J. M. W. Turner, Dido Building Carthage, oil on canvas, 1815, Public Domain image.
It seems clear that Augustus was good at marketing: advertising himself as son of Caesar, painting Mark Antony as traitor under the influence of Cleopatra, and establishing a unifying story of all powerful Rome, even managing a transition to Empire while maintaining some illusion of Republic. The rebuilding of Carthage a monument to Rome's power. Appian reports that the rebuilding of Carthage began as a dream of Julius Caesar.
"Cæsar, who afterwards became dictator for life, when he had pursued Pompey to Egypt, and Pompey's friends from thence into Africa, and was encamped near the site of Carthage, was troubled by a dream in which he saw a whole army weeping, and that he immediately made a memorandum in writing that Carthage should be colonized." -Appian Punic Wars XX 20.136
Julius Caesar's assassination delayed the formation of this new colony, which was eventually built by Augustus with 3000 Roman settlers near the site of ancient Carthage. "Colonia Julia Concordia Carthago" a monument to Roman achievement.
As the city was being rebuilt, Virgil began to write the Aeneid, inventing the story of Dido, Queen of Carthage, and Aeneas, Trojan founder of Rome. In the first book of the Aeneid, Virgil describes the building of Carthage - echoing the rebuild happening under Augustus.
Aeneas marvels at the mighty mass, Mere huts of yore, he marvels at the gates, The busy din and paving of the ways. The Tyrians in hot haste are building walls, Rearing a citadel, and uprolling rocks By toil of hand; some choose a dwelling site, And with a trench surround it : they appoint An awful senate, laws, and magistrates. Here these are digging harbours, yonder those Lay deep foundations for a theatre. And hew gigantic columns from the rocks. Lofty adornments of a stage to be. -Virgil, Aeneid Book I, 421-433 , translation by James Rhoades, 1893
This coin is from the Roman colony of Carthage.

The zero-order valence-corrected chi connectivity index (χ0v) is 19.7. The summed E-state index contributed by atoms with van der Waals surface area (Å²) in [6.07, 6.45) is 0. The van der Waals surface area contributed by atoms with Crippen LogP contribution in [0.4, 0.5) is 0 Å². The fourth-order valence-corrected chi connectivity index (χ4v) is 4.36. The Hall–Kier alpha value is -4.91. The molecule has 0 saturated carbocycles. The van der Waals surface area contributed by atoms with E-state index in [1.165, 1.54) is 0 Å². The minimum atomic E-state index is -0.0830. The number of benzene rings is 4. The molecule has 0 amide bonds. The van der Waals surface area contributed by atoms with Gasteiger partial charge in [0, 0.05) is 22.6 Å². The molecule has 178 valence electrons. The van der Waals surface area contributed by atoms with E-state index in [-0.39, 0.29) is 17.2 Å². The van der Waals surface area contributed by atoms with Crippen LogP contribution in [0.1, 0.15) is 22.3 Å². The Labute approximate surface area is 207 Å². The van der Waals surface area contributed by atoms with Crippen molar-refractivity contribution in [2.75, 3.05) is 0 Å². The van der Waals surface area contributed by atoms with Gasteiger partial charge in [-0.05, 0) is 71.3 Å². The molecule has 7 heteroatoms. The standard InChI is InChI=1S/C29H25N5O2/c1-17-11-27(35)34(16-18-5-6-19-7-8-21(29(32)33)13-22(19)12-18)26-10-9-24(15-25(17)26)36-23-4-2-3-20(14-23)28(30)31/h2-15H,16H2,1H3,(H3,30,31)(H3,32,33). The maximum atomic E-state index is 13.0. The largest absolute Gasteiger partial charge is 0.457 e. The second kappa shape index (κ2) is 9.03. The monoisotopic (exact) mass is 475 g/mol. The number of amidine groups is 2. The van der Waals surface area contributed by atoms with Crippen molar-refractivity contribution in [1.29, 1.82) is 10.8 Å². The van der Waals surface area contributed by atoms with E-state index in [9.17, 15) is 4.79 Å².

Africa Proconsularis, Carthage, Augustus (27 BC-14 AD), AE 22.3mm, 5.53g Obv: IMP C D F A P M P P, bare head right Rev: P I SP D V SP IIVIR C I C, PP / DD in two lines Ref: RPC I 745; SNG Copenhagen 419 Obverse Legend: Imp Caesar Divi Filius Augustus Pontifex Maximus Pater Patriae Reverse Legend: P. I. Sp. and D. V. Sp. DuoViri Colonia Iulia Carthago
Augustus didn't leave his legacy to chance. He had an autobiography ready to go on his death "Res Gestae Divi Augusti" or "Things Done by the Divine Augustus", which markets his many accomplishments. The text was displayed in front of his mausoleum in Rome and distributed in other locations in the Empire. A modern copy is in Rome today and a the most complete version is in Ankara, Türkiye, at the temple of Divine Avgustus and Rome (the Monumentum Ancyranum). More information and the full text is available on Livius.org.
Appian. The Foreign Wars. Horace White. New York. THE MACMILLAN COMPANY. 1899.
Delete: The Case of Ancient Carthage in Knowledge and Information, Perspectives from the Engelsberg Seminar, Axess Publishing, 2018
Burnett, A., M. Amandry, and P. P. Ripollès. 1992. Roman Provincial Coinage, Volume I: From the death of Caesar to the death of Vitellius (44 BC-AD 69). Vol. 1, pts. 1 and 2. Cambridge: Cambridge University Press.
Local Coinage and Civic Identity in Roman North Africa, Master's Thesis, Alison Darling, Classical Archaeology, Tufts University, May 2012
Goldschmidt, Nora (2017), TEXTUAL MONUMENTS: RECONSTRUCTING CARTHAGE IN AUGUSTAN LITERARY CULTURE, Classical Philology, 112 : 368–383, The University of Chicago Press.
Morwood, J. (1991). Aeneas, Augustus, and the Theme of the City. Greece & Rome, 38(2), 212–223.
The Aeneid, books 1-6; translated into English verse by James Rhoades, published 1893